It may seem like a random game against a lower-profile opponent, but this was the first game in which Noah recorded a triple-double, marking the start of the nightly triple-double watch.
Watching Noah play almost became an event. The points and rebounds were almost a guarantee as he averaged a double-double this season, but could he get the 10 assists?
Noah had flirted with triple-doubles before this game, coming a couple of assists or points shy. In this game, though, Noah wasn't going to be stopped.
After the first half, Noah had recorded seven points, eight assists and 11 rebounds. He finished with 19, 11 and 16, respectively.
It was his first of four triple-doubles, which ranked him second in the league behind Indiana Pacers guard Lance Stephenson.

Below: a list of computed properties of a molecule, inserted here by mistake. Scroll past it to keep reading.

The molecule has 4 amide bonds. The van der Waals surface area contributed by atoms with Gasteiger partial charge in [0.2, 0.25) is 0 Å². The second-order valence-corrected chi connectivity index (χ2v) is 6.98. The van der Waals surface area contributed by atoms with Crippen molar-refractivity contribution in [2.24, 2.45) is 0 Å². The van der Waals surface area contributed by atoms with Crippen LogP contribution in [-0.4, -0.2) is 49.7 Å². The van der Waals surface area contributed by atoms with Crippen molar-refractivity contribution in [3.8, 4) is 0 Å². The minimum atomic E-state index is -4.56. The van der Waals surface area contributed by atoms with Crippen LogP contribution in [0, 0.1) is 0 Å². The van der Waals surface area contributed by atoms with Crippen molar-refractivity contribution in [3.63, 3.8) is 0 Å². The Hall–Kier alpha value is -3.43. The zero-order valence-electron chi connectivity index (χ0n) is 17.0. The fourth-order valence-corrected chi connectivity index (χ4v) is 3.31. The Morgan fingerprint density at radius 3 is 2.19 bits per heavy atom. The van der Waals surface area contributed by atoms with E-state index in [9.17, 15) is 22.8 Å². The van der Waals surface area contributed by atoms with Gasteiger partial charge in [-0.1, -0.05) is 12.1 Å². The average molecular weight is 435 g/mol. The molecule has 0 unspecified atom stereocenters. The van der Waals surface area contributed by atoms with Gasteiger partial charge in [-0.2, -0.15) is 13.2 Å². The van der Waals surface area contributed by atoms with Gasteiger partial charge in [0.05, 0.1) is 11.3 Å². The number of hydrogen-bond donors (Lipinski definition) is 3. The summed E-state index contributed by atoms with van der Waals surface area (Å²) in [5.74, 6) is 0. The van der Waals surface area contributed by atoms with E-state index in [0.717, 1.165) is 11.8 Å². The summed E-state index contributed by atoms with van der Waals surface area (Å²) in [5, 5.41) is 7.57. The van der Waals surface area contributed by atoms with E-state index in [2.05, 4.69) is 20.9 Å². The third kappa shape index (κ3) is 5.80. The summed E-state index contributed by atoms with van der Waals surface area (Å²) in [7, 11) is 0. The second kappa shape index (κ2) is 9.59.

The real story isn't Noah's ability to stuff the stat sheet, though, but rather how his game evolved and how he took over for a team that was being written off.
His offensive game saw drastic improvement.
He was putting the ball on the floor, realizing he was faster than most players defending him. His jump shot improved too—though not his form—as he shot 40 percent on shots 16 feet and farther from the rim this season, compared to 35 percent in 2012-13.
From his hustle on the glass and on loose balls, to his shot-blocking, to his precise whip passes and backdoor bounce dimes, Noah showed he was the NBA's most versatile big.